Tuesday, 24 November 2009

No fate but what we make?

I've had a run of what can only be described as bad luck this past year.
First I went completely bonkers and spent the year battling anxiety, panic attacks, depression and agoraphobia.
I know why I just don't know how!
I was always the strong one, the organiser, the life and soul, the one that always did lots of stuff. I was the one that was never off sick from work and had a joie de vivre unparalleled by most.
That was was me.
And then one day....BAM! I just broke down...just like that.
My poor OH had to grow accustomed to stepping over a sobbing mess, sprawled out in the hall way when he came home from work.
I had to grow accustomed to not wanting to go out, see my friends, go to work...even eat.

The doctor put me on SSRIs and....yep, just my luck. They made me violently ill so I had to come off 'em pretty sharpish.
I begged her to refer me to CBT but you all know that that is as rare as hen's teeth on the NHS so she gave me Beta Blockers instead.

Still, I spent the rest of the year fighting it.
I FORCED myself to go outside.
Now what this entails when you are agoraphobic is tiptoeing out from your flat dearly hoping that you will not be caught by a neighbour.
Once you are out of the door, you walk, hunched, robot-like, head down, hood up and force yourself to go where you need to be. Usually for me, my first forays involved the local shop.
I would buy my items, eyes faced down, body language closed, trying to involve as little human contact as possible.
And then I would run home and be violently sick.
But it gets better...you go out for a little longer the next day, possibly further afield and possibly even in broad daylight.
And when you return home safely again, you begin to realise, "Well that wasn't so bad! I didn't die!"
And the Dante's Inferno raging inside your trouble mind begins to give way to a more manageable riot of thoughts.

After a few days, you add in more and more activities and before you know it, you start eating again and can go back to work.
My line of work involves lots of conversations.
Now I may appear out going, but actually, I am total loner and find it difficult to sustain conversations without feeling exhausted.
Every time I hold a conversation, I am thinking:
"Am I behaving appropriately?
Am I doing the small talk right?
Am I showing enough interest in your boiler problems with my conversational and physical gestures?"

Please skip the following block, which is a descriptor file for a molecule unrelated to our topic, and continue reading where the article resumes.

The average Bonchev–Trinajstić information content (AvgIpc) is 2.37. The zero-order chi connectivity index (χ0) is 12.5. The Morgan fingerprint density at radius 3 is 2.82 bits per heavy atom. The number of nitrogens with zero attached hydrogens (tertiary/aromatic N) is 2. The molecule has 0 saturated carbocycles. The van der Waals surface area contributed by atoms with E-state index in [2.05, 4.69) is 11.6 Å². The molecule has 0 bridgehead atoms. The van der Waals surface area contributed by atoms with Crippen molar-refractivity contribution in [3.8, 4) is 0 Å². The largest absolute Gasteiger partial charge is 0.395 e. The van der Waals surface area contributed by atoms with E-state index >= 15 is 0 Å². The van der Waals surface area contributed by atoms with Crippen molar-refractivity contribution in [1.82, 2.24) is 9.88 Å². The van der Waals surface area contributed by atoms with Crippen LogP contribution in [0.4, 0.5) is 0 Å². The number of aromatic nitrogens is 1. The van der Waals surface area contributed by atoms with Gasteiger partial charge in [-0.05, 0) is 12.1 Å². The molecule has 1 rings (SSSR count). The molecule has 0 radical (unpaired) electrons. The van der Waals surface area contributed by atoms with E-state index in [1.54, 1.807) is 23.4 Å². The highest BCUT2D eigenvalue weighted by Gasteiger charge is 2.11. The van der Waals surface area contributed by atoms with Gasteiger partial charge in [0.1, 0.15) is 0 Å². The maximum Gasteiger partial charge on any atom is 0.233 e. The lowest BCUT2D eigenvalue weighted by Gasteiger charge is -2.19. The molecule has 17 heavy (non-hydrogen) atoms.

And I have had to do this every single day for many, many years in a line of work that I LOVE...but find tough at times because of all the conversations!

But when I bounce back, boy do I bounce back!
I am this bold, fearless, outgoing and cheery individual willing to take on any challenge that the world might throw at me.

The trouble is...and here's the rub:
It only takes a little disaster to set me back to square one again, because folks, I am NOT YET FULLY HEALED!!!!!
It can take up to and well over and sometimes NEVER two years for someone to recover from a break down as severe as mine.

So I have to treat it as if it were M.E. which means I cannot over do things.
A very wise friend introduced me to The Spoon Theory and it revolutionised my way of thinking.

Read it.
And then when I tell you "I am sorry I can't come out to the pub with you tonight because I am out of spoons!" you will know what I am on about.
It's the best way to explain to people who are well and full of life and vitality what it is like to have to cope with a long term illness.

I was doing so well. I had returned to work and was absolutely loving it.
I lasted one unimpressive week before I fell again.

And why did I fall?

I was victim of fraud....£2k wiped from my combined bank accounts over night...which meant having to phone people.
I am phonaphobic.
But I did it.
And then my OH contravened with his behaviour leaving me pacing up and down fretting all weekend.
And then I got me a shoulder injury and two massive black eyes by falling out of bed during my sleep (I am prone to night fits sadly).

And then there was a fair bit of drama involving my neighbours.

And then I just simply caved in again.
Just like that.
I crumpled like a piece of paper in a fist and fell to the metaphorical floor once more.

But the point of this post is not to incur sympathy...it is simply to cry out loud:


I am kind to my friends, I give to charity, I give money to tramps, I nearly always tell the truth, I pet fluffy kittens....I am a good, kind and caring person.
Surely I should have racked up some good karma by now?

Oh, and one final irony..... and I want you to laugh at this.

Since I have had to deal with doctors, metal health nurses, banks, etc, etc, I conquered my phonaphobia...I was even getting SO into using phones that I began to covet and cherish my land line phone and the lovely conversations I could have on it with my dearest friends.

And then the phone died.

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